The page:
Manolo Blahnik has become a household name thanks to Carrie Bradshaw’s fetishization of the master shoemaker’s skyscraper stilettos in cult television show Sex and the City. This cult of personality often overshadows his oeuvre of fantastical and highly accomplished works, and the true skill and craftsmanship of this iconic Spanish designer is often forgotten. It is not widely publicized that Blahnik always works alone and without assistants; he is solely responsible for the design and prototype of every shoe that bears his name. His are the shoes of choice for those looking for a handmade, artisan experience, recognizable for being light as a feather and adorned in ribbons, lace, sequins, beading, and all manner of accoutrements.
Manuel Manolo Blahnik Rodriguez was born in 1942 to a wealthy family; his father was Czech and his mother Spanish. At an early age, Blahnik would witness his mother making her own shoes with the help of the local cobbler. Having attended boarding school in Switzerland as a teenager, Blahnik went on to study arts and literature at university in Geneva in 1961 before continuing his education in Paris, where he studied art and theater design at the École Nationale Supérieure des Beaux-Arts and École du Louvre in 1965.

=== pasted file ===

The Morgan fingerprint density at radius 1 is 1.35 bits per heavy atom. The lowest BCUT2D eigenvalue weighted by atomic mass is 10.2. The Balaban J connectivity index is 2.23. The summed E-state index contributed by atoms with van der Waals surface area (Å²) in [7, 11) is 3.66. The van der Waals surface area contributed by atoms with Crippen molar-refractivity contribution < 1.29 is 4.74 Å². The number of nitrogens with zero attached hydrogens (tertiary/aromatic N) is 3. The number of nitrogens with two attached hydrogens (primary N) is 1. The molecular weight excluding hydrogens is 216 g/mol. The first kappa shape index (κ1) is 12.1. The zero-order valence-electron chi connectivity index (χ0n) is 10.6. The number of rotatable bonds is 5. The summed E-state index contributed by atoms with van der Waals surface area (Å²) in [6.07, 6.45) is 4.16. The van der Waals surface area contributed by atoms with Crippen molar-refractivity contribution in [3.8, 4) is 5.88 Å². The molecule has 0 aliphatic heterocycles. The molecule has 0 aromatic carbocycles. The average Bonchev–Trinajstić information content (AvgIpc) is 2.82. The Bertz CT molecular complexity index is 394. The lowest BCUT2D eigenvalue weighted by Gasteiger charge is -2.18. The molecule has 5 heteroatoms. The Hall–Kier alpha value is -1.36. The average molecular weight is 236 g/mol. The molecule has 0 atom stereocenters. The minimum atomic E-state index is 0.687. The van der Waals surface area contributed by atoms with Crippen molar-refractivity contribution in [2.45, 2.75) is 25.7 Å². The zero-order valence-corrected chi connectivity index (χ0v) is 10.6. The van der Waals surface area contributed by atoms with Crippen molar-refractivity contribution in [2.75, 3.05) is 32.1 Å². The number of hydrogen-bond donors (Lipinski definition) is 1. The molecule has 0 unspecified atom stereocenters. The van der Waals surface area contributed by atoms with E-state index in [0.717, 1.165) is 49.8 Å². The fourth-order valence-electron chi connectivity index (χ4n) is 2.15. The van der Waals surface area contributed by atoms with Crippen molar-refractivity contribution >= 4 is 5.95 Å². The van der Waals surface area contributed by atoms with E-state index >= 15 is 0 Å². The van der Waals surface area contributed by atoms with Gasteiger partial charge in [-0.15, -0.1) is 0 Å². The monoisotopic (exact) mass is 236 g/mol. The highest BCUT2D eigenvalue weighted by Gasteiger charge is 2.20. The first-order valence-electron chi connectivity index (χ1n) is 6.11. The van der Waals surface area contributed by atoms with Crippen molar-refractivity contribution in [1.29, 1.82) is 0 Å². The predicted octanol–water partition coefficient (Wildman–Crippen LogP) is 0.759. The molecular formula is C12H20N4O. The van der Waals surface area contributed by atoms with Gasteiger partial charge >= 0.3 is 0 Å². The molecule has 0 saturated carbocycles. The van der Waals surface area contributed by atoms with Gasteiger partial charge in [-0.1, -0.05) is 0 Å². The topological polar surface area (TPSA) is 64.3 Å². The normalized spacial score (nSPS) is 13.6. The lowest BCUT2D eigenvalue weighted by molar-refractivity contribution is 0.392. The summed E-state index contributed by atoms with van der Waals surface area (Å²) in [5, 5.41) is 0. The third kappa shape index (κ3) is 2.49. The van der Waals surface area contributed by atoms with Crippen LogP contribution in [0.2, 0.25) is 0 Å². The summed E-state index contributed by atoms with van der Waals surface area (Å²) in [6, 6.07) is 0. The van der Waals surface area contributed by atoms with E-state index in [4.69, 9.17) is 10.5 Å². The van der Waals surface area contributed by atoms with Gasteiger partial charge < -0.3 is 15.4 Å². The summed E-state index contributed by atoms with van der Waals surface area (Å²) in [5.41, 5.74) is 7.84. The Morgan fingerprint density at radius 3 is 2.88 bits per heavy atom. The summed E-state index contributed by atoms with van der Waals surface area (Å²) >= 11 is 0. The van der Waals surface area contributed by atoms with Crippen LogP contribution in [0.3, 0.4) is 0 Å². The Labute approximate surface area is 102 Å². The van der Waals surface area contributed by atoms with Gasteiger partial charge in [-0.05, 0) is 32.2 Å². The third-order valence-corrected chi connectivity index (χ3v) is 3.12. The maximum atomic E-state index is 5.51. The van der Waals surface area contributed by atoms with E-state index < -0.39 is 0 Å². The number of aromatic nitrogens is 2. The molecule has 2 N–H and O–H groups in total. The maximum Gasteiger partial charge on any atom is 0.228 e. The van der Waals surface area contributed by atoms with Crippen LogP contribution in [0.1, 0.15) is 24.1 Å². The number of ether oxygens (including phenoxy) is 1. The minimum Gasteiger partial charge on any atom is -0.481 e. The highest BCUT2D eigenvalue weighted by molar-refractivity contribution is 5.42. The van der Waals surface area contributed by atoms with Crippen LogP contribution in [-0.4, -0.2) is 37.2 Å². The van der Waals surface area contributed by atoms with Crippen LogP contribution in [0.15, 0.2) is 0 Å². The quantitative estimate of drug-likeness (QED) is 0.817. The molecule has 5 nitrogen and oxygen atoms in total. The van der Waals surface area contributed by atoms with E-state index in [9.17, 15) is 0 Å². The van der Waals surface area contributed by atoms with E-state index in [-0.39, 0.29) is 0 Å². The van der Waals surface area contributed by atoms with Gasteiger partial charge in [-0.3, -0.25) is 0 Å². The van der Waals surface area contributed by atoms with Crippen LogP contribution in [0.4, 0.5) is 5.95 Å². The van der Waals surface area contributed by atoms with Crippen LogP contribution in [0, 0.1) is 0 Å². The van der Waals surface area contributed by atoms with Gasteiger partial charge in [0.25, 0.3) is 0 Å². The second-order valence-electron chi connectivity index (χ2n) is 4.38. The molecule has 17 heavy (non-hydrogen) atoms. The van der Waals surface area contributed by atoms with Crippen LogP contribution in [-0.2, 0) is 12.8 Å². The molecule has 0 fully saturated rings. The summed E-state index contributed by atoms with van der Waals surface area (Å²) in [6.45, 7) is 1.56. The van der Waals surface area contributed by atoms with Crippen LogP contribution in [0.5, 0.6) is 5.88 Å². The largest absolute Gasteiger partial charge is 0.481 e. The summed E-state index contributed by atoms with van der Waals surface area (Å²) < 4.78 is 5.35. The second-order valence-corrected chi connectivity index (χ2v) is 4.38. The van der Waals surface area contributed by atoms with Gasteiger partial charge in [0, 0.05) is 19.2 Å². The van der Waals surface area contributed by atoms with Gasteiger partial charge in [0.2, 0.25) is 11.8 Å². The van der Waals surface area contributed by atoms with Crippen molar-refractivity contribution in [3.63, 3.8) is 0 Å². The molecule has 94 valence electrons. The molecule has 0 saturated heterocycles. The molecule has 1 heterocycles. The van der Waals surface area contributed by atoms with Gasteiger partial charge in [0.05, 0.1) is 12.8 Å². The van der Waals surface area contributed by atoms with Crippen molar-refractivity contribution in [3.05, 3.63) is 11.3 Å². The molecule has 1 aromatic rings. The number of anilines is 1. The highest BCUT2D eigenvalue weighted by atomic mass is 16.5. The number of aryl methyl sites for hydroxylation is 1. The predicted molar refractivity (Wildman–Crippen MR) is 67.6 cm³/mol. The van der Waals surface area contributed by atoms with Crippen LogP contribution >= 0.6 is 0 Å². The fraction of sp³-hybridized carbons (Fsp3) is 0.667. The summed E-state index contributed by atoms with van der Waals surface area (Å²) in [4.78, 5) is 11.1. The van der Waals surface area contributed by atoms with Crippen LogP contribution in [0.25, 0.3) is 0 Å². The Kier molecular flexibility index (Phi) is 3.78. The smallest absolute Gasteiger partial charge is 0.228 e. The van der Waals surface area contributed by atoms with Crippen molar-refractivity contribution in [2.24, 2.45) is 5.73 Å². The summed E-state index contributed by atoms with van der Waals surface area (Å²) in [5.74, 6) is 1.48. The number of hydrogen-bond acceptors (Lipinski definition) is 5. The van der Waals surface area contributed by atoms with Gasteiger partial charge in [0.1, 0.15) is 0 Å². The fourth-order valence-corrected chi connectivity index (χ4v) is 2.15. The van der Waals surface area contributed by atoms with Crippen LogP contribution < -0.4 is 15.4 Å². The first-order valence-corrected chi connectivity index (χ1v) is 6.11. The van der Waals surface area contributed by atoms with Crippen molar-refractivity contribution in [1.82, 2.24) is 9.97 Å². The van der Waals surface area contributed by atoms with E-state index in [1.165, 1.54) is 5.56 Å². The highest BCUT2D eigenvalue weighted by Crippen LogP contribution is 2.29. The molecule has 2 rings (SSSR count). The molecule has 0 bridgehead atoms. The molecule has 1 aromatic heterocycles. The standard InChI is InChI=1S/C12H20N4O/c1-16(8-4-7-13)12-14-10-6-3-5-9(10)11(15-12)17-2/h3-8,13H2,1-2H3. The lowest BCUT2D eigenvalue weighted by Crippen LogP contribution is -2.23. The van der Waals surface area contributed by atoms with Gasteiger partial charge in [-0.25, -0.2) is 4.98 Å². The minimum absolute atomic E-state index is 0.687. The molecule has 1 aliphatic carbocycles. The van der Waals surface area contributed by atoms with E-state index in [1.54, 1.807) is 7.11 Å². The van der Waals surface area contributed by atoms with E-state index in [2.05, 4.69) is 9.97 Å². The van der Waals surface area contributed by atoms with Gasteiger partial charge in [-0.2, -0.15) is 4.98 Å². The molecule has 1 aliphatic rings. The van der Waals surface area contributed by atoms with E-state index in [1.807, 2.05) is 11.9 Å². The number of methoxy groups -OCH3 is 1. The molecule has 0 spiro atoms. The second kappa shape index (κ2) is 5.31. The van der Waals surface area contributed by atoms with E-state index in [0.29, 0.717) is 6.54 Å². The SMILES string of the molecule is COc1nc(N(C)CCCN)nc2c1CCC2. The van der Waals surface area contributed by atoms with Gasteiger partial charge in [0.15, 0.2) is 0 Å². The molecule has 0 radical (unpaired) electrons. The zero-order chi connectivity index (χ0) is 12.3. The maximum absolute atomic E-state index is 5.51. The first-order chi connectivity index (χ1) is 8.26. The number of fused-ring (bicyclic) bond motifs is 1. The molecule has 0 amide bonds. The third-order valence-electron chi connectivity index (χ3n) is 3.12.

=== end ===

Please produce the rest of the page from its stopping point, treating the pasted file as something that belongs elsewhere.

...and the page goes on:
In 1969, Blahnik made the move to London, where he took on various roles in retail, photography, and editorial. A chance encounter with American Vogue editor Diana Vreeland inspired Blahnik to pursue a career in footwear after she commented on his extraordinary and whimsical sketches of women’s shoes. Without any formal training in shoemaking, Blahnik used his experience working in the Chelsea shoe store Zapata to start designing and selling his creations. He soon established his eponymous label and first debuted his shoes on Ossie Clark’s catwalk in 1971. Since then, he has been commissioned numerous times to design shoes for Calvin Klein, John Galliano, and Alexander McQueen to name but a few.
Blahnik has since garnered the respect of the industry in the form of multiple awards and accolades. In 1999 he was named Accessory Designer of the Year by the British Fashion Council. In 2001 he received an honorary doctorate from the Royal College of Art, and was made an honorary Royal Designer for Industry by the Royal Society of the Arts. In 2003, a retrospective of the designer’s work was staged at the Design Museum, and in 2007 he was given the award of Commander of the Order of the British Empire (CBE).
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